In a series of articles I will describe how Azure can be used to power a back end for a front end application.
My front end application is a simple Rss aggregator. I follow a number of blogs and I currently use a Windows forms application that I wrote to monitor for new content: the application periodically downloads Rss feeds and processes them on the client side so I can then read them offline (the feed content is stored in a SQLite database). I would like a better solution that can run on my Android phone and also where feeds can be synced even when the client application isn’t running; the back end will instead be responsible for downloading latest feed content and aggregating the data.
A key design feature is that the new Android client will be lightweight: it will carry out minimal processing of the data and won’t be responsible for downloading feeds from the various blogs. Such a setup was passable for my high spec laptop but won’t do for my much lower spec phone for these reasons:
- Downloading feeds from the various blogs will blow out my data plan.
- Heavy processing on the client side will consume precious CPU cycles and battery power, making my phone slow/unresponsive with a constant need to find the next power outlet to charge it.
So with these limitations in mind, the back end will instead do the “heavy lifting” of downloading and processing feeds and ensure that sync data is optimized to the needs of the client, so minimizing bandwidth consumption
I must also mention as well that while thinking on how Azure could be used to power a back end service, a two part article was published in MSDN magazine that is pretty much along the lines that I was thinking for my own web service (please see the “References” section below for links to these two articles). The MSDN articles describe a service that aggregates Twitter and StackOverflow data intelligently, while my proof of concept aggregates Rss feed data from blogs, for example. I draw on these 2 articles heavily in the series.
Another major advantage (mentioned in the MSDN article series) of a cloud back end is better scalability: instead of each client downloading and processing the same feeds individually, the back end application can do this in a single operation, getting around any throttling limitations that may be imposed on some web services. So as the popularity of an app increases, this doesn’t result in a related decrease in performance (due to throttling) which would damage the reputation of the app.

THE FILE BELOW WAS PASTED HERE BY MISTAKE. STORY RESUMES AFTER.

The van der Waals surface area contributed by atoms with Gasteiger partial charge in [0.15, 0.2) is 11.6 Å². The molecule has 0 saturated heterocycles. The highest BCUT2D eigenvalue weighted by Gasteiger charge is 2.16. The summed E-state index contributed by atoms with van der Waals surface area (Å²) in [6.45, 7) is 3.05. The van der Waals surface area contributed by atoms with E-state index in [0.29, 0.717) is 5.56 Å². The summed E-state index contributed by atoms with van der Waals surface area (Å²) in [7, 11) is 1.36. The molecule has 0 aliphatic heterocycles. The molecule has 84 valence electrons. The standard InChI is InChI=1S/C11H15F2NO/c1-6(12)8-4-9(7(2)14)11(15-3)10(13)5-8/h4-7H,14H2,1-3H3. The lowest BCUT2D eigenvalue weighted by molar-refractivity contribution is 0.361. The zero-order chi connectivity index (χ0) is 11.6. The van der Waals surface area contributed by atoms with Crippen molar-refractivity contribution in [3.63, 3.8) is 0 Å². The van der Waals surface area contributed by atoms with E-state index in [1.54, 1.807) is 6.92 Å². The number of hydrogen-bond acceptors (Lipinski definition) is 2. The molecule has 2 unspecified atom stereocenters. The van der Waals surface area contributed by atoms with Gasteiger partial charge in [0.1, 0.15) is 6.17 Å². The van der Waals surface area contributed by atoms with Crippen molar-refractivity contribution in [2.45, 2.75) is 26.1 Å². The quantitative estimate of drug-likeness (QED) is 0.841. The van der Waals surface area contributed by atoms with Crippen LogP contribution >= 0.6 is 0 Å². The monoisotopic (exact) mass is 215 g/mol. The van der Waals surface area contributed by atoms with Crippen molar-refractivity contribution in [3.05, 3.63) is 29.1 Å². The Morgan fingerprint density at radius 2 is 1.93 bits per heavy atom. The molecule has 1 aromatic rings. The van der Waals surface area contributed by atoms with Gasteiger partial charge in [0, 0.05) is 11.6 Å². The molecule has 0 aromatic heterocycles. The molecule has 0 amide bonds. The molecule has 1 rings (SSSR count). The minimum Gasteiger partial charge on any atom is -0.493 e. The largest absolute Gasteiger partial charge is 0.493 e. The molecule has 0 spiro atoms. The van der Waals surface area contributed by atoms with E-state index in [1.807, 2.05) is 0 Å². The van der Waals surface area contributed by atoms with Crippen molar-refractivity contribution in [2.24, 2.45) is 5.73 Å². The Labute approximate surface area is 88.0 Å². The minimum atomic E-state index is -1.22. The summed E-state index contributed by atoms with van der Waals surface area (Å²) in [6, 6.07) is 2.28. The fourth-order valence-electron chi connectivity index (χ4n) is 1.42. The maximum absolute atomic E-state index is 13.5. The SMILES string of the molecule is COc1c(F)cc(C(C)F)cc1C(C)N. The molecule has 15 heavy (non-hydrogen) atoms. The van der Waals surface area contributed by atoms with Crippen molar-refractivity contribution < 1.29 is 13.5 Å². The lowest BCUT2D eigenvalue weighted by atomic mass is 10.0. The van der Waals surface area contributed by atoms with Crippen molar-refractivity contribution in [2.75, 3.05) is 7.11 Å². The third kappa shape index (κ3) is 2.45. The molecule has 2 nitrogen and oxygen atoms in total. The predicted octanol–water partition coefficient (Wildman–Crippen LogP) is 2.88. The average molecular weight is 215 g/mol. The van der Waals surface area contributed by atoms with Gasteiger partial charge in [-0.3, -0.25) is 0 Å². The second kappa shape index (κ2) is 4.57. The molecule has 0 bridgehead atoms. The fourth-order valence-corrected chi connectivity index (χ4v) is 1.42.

The diagram below shows a high level overview of the solution:
Some of the key features of the architecture are as follows (walking through the diagram from left to right):
- Azure SQL Database is used to store Feed data in a relational database and the data is accessed using Entity Framework (EF) via an internal data provider API. It is envisaged that as further data sources come on board (other than just Rss feeds) each data source (e.g. Twitter) will have it’s own provider API that is implemented to the requirements of the particular data source that is onboarded.
- Azure WebJobs represent the worker processes – they run as a scheduled background task, downloading and processing Rss feeds and writing the results to the database.
- A REST API, implemented using ASP.NET Web API, provides an interface for clients to retrieve data.
- A simple client app (mobile and web) will use the REST API to download data and maintain a client side cache of the data, to the preferences specified by the user, once authenticated and authorised by the REST API.
That’s it for now – stay tuned for part 2!! In the next post, I will discuss the design and development of the Azure SQL Database and Azure WebJob that represent the “backbone” of the solution.
As always, any comments or tips most welcome.
 MSDN Magazine Aug 2015 Issue, Create a Web Service with Azure Web Apps and WebJobs, Microsoft. Available from: https://msdn.microsoft.com/en-us/magazine/mt185572.aspx
 MSDN Magazine Sep 2015 Issue, Build a Xamarin App with Authentication and Offline Support, Microsoft. Available from: https://msdn.microsoft.com/en-us/magazine/mt422581.aspx